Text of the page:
Voice over Internet protocol (VoIP) systems have become a basic tool with ever growing popularity. However, they commonly rely on an unreliable communication channel, such as the Internet, and are therefore subject to frequent events of data loss. These events are usually realized as lost data packets carrying audio information. This, in turn, leads to temporal gaps in the received audio sequences, as illustrated in Fig. 1. Left untreated, such gaps create breaks in the audio (e.g. missing syllables in speech signals). High percentage of packet loss (above 20%) can often render speech unintelligible [1]. For this reason, VoIP applications regularly incorporate a packet loss concealment (PLC) mechanism, to counter the degradation in audio quality, by filling in for the missing audio data, using various techniques.
A PLC mechanism should not impose high computational loads or extensive memory usage. Specifically, PLC should operate in real-time. Moreover, intense computations consume more power, which is a limited resource in mobile devices.
Most existing PLC techniques have difficulties handling long audio gaps. This paper presents an approach for hand­ling such gaps, corresponding to high packet loss rates. We suggest using an example-based principle that exploits audio examples collected from past audio signals. Once an audio gap is encountered, our algorithm harnesses the audio data surrounding this gap to look for the most suitable audio example to fill this gap. A mixture of audio features and prior knowledge on the statistical nature of the audio signal is used for finding the most appropriate set of examples that could be used for filling the gap. Once found, our solution presents a series of steps for isolating the best fitted example to use and pre-processing the exact portion of the audio to be extracted from the chosen example. This portion is smoothly inlaid to fill the audio gap.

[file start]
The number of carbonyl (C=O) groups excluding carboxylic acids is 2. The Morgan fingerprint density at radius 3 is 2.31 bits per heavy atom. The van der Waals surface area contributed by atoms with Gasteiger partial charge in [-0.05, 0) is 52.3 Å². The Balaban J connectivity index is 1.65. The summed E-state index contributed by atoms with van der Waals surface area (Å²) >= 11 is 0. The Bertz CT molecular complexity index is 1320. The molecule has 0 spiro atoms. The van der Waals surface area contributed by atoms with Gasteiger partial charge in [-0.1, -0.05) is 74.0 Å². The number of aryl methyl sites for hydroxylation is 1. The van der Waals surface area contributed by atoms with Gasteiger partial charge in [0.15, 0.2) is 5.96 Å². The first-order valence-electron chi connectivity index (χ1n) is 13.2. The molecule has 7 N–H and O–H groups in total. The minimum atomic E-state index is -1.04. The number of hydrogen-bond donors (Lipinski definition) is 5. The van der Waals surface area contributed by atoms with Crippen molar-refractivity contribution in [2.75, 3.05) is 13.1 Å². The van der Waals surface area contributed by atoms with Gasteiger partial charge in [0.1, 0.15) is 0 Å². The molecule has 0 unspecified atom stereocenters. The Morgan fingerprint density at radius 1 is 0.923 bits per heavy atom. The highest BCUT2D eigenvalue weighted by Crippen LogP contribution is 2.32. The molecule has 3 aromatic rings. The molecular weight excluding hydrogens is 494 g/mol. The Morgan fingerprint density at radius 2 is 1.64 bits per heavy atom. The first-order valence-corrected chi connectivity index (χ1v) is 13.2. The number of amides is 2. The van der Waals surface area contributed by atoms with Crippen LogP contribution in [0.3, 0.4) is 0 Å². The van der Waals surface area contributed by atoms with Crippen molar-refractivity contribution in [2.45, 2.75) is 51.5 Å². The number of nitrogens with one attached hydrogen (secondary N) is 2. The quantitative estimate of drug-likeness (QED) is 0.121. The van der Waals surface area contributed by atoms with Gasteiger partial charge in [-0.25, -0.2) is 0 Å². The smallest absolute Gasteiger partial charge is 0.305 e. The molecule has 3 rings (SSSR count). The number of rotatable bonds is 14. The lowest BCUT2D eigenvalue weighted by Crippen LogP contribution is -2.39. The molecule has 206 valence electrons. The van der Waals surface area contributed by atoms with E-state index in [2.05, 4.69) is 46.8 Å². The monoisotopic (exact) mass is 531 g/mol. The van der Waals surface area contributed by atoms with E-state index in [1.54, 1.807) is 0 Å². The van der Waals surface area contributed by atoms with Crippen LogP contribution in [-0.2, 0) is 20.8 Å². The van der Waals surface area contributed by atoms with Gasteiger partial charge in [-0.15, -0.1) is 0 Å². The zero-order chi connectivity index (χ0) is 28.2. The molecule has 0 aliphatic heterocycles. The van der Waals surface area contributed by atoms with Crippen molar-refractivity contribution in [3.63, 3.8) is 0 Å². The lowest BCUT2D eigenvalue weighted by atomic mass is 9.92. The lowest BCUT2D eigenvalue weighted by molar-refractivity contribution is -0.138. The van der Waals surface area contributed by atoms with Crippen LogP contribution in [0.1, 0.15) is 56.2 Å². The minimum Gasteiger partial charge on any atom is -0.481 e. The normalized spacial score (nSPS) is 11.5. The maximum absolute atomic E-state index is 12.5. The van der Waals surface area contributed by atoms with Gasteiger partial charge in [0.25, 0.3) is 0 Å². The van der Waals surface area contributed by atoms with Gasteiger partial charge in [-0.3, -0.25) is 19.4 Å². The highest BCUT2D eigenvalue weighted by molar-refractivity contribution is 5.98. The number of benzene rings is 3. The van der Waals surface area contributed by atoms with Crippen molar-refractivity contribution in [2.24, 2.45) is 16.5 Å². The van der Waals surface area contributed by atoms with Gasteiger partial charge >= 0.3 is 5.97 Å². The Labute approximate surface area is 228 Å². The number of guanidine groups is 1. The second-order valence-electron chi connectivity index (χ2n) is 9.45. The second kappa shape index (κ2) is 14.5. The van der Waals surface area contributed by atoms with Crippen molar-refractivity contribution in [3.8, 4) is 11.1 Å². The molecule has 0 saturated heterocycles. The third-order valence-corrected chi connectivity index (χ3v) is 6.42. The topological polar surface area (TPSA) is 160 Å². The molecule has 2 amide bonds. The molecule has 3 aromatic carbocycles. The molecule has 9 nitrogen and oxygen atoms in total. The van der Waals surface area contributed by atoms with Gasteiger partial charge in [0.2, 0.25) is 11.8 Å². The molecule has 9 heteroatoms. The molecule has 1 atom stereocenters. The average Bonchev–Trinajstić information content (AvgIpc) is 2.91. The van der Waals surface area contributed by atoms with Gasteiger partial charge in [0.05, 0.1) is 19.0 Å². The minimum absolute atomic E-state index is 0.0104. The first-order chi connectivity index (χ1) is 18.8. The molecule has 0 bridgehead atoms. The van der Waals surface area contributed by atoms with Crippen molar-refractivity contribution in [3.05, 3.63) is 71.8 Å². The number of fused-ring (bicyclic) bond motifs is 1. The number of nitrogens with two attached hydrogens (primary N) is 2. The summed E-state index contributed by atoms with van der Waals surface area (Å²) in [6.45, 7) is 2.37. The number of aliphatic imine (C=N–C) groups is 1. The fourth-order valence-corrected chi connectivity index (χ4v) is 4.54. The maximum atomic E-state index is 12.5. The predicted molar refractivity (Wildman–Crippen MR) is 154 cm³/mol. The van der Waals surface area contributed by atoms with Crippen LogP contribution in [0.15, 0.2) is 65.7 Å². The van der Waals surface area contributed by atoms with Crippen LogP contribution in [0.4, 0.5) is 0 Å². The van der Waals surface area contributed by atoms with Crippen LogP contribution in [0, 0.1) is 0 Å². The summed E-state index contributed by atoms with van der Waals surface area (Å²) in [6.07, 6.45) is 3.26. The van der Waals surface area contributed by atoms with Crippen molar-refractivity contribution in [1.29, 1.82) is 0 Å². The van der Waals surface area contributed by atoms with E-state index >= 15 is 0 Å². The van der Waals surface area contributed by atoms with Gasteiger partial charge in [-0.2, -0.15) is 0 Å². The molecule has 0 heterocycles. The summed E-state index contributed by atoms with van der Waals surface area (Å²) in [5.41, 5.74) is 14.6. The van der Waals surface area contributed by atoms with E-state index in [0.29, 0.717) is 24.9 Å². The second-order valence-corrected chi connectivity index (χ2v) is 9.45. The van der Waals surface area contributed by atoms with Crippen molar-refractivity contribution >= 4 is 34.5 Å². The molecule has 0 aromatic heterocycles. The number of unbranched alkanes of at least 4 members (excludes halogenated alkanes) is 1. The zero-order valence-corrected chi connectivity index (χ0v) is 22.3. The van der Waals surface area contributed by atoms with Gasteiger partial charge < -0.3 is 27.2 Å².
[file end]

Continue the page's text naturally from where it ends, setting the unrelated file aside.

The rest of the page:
Inpainting is a term commonly used in the context of filling in missing pixels in images. It was borrowed by Adler et al.to describe filling short audio gaps in a signal, by using the intact portions surrounding each gap. Our work has a similar flavour, but it differs from in several important aspects. The novelty in our work lies in using a self-content-based approach, while exploiting a higher level model for the audio signal. These enable handling longer temporal audio gaps which cannot handle, as observed when experimenting with such long gaps.

Packet drop cenario.Some packets are dropped during transmission, causing sr to have sequences of missing samples.

Figure 1

Loosing network packets

The building block of VoIP is an Internet packet which encapsulates a segment of a digital audio signal. Let Lpacket be the number of audio samples contained within each packet. Packets may have various sizes, corresponding to different values of Lpacket. mentions packets corresponding to 10, 20, 30 and 40 ms of audio. For a sampling rate of 8 KHz, these packets have Lpacket = 80,160,240 and 320 samples, respectively. Packets frequently get dropped, often due to deliberate action in times of network congestion. This results in loss of the encapsulated data they carry.